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Shared Understanding

May 21, 2008

Understanding a story is not that simple. To tell a story is to share a story, and the act of sharing presupposes a number of things. The major one being a shared understanding of the world.

This is why more fantastic stories, such as Lord of the Rings, are often considered allegorical. Readers often look for similarities between an imaginary world and the real one, between imaginary characters’ concerns and our own concerns. This is only to be expected. An author may think he or she is only ‘telling a story’ but in reality this is an act of sharing that requires a shared understanding of the world, of history, of people.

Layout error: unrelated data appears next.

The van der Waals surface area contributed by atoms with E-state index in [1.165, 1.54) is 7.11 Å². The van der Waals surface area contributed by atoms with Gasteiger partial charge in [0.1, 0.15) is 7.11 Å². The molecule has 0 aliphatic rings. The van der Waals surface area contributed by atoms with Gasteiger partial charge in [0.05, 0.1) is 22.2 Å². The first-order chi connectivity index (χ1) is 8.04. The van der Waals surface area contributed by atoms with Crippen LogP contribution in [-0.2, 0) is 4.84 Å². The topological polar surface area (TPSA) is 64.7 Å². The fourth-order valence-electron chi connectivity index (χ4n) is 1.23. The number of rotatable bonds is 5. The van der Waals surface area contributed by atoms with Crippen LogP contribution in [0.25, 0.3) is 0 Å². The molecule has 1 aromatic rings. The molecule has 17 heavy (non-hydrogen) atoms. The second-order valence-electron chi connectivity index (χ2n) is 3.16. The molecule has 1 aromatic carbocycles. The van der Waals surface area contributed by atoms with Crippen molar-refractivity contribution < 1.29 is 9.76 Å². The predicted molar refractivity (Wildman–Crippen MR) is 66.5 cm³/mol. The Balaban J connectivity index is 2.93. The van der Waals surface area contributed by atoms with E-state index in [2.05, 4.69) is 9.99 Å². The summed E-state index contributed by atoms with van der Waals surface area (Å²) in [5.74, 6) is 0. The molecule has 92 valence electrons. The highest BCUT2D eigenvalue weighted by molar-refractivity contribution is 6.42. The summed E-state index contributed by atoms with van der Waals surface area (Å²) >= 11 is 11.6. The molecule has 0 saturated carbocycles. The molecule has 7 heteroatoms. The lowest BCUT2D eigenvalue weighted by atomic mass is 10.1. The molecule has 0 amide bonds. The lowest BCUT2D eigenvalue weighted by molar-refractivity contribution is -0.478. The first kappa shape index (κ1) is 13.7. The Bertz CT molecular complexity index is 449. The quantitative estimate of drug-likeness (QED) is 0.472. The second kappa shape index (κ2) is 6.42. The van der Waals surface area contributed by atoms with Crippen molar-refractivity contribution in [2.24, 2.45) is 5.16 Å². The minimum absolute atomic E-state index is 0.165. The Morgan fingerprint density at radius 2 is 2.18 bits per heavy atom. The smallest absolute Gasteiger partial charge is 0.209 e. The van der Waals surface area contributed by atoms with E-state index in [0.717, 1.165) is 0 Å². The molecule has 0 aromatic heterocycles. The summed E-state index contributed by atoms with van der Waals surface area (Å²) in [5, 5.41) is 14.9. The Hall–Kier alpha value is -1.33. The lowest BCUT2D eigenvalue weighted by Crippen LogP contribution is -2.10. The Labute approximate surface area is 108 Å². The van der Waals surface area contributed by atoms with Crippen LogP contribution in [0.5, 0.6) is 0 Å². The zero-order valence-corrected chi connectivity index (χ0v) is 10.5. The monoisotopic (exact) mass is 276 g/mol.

Foreign works are often considered to have been ‘lost in translation’ but this phrase belies the real truth. It is not the words or sentences that are lost, but the shared understanding that the storyteller has assumed. Transferred to another culture, the story becomes difficult to understand.

And so to the link. Here we have Alisa Miller talking about the kind of worldview you might get if you exposed yourself to American news.

A weird world indeed.

It would be easy to respond by being smug, especially if one is not American, but really, do any other countries do so much better? For all its faults, American media contains more voices than media typically found in many other countries. How can the sharing of stories take place within such limited and self-limiting world views? Do yourself a favour. Read something you’ve never read before. Listen to someone you’ve never heard before. Repeat.

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